Although the case eventually was decided in its favor, R.R. Donnelley & Sons' acquisition of Meredith Burda landed it in the FTC's biggest printing case to date. Partly at issue was a provision of the Celler-Kefauver Act, which prohibits "the acquisition of the whole or part of the stock or assets of another corporation where in any line of commerce or any section of the country the effect may be substantially lessened competition or conditions tending to create monopoly."
Whoa! Is the "line of commerce" narrow as in gravure printing, or broad as in all commercial printing?
Now comes a new FTC case in which a foreign printer is accused of peremptorily taking a job by utilizing a below-cost transfer price on paper from a related entity in violation of the Robinson-Patman Act. This act prohibits discrimination in price between different purchasers of "commodities of like grade and quality where the effect may be substantially lessened competition or tend toward monopoly, and to assure proportionally equal terms to all persons in competition, thus protecting small competitors against the volume producers demanding concessions and allowances giving them unfair advantage."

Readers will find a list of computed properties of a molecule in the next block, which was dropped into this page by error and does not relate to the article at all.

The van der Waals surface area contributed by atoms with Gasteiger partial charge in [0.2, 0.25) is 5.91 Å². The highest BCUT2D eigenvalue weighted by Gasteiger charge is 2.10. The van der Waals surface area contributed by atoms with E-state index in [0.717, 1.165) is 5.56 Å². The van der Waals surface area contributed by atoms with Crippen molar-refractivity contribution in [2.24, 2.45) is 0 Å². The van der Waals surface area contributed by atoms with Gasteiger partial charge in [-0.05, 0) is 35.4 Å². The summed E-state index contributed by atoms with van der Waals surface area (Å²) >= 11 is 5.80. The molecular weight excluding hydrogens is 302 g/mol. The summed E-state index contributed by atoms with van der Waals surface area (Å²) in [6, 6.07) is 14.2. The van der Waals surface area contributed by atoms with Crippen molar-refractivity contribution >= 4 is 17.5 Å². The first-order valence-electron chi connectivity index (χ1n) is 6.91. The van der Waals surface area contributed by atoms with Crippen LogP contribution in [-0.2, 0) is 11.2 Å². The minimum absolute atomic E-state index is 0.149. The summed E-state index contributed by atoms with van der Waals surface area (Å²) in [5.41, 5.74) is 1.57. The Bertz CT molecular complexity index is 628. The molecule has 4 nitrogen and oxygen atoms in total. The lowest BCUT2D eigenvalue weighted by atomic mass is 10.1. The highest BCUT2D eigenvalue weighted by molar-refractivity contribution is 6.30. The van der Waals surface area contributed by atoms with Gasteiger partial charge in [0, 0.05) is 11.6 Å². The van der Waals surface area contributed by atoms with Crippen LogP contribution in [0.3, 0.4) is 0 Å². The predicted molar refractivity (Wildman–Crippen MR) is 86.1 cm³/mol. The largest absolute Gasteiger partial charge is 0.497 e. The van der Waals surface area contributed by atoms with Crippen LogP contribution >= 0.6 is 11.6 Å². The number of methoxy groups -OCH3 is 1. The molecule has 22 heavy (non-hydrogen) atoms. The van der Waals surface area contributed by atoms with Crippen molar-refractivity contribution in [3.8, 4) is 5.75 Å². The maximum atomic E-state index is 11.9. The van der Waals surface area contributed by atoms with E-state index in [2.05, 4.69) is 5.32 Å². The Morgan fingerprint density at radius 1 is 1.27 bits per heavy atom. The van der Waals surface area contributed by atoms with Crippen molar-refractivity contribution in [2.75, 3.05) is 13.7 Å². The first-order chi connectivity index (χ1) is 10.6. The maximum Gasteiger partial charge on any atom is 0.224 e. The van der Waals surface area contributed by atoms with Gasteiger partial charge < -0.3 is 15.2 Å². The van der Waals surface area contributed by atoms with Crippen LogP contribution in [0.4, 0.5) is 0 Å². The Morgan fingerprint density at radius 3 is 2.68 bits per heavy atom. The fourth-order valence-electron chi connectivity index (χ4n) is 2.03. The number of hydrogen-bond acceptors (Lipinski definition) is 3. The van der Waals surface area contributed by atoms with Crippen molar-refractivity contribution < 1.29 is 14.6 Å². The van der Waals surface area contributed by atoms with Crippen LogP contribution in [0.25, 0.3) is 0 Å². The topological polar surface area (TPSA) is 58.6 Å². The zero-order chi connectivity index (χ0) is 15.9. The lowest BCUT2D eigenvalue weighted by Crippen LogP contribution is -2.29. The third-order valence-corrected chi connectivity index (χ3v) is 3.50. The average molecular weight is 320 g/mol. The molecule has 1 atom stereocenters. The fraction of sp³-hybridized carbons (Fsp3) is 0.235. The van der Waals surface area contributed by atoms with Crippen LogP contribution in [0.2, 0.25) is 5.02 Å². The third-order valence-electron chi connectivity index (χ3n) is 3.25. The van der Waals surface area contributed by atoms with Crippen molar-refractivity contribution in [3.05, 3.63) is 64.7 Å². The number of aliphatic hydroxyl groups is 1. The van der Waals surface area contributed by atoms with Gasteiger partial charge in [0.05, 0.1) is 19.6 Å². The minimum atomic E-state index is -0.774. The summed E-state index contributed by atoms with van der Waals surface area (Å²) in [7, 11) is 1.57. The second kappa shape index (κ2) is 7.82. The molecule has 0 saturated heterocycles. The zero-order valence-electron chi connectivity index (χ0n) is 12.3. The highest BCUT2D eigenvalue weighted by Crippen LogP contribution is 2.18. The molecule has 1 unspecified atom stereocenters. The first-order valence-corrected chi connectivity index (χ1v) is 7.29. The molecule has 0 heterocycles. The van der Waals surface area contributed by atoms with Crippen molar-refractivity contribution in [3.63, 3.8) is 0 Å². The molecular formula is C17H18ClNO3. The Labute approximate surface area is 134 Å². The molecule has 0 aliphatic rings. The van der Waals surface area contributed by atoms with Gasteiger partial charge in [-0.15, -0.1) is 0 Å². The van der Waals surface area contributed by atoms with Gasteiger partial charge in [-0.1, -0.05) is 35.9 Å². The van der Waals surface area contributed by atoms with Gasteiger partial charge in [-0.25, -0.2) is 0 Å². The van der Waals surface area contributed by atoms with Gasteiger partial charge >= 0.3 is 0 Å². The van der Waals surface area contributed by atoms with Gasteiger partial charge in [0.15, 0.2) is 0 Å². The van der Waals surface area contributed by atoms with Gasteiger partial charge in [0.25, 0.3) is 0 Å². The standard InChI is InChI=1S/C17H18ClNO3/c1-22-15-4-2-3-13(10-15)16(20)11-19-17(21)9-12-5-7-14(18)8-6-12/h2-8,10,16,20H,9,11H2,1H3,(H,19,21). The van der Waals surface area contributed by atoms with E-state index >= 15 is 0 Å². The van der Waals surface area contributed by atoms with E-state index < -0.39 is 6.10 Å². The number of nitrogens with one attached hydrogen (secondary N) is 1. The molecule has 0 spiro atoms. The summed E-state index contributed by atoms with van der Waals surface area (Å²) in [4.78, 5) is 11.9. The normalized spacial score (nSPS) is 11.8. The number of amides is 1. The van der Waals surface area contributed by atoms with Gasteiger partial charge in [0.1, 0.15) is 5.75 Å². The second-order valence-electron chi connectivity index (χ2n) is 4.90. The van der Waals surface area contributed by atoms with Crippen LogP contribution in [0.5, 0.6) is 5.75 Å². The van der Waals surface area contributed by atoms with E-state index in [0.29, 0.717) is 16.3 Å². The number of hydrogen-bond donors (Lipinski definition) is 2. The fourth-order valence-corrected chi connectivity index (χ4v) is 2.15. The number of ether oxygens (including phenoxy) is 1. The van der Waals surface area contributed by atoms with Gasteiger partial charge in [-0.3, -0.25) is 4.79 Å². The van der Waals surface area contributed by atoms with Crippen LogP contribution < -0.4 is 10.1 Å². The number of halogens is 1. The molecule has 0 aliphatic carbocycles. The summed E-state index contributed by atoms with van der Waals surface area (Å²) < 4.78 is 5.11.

The assaults on lesser printing companies do not stop here. The racketeering RICOH acts of Congress address the bullying activities of big producers and demanders against a small company. For example a midwest web printer, a longtime supplier for a major cataloger, was approached by another major printer that asserted it was taking over the account. Should the web printer desire to continue with the work, it would do so under less favorable terms dictated by the acquiring major printer.
Few individual companies appreciate the magnitude or systematic nature of the threat to marketplace access that consolidations impose. What remains of the fiercely independent sector of the printing craft must become vigilant and vital in affirming its interests in what must resume to be a free, open market arena for an inherently free medium of the press.
1 Have contracts in writing!
* Confidential disclosure agreement
* Buyer and seller agreement
* Non-competition agreement
2 Become familiar with federal and state laws governing commerce!
* U.S. anti-trust laws
* Uniform commercial code
* Trade secrets statutes
* Criminal code
3 Be alert to violations of law by competitors and prospective customers!
* Report suspected acts and be prepared to participate in legal remedies
VINCENT MALLARDI, C.M.C. Contributing editor and a leading market consultant, seminar leader and writer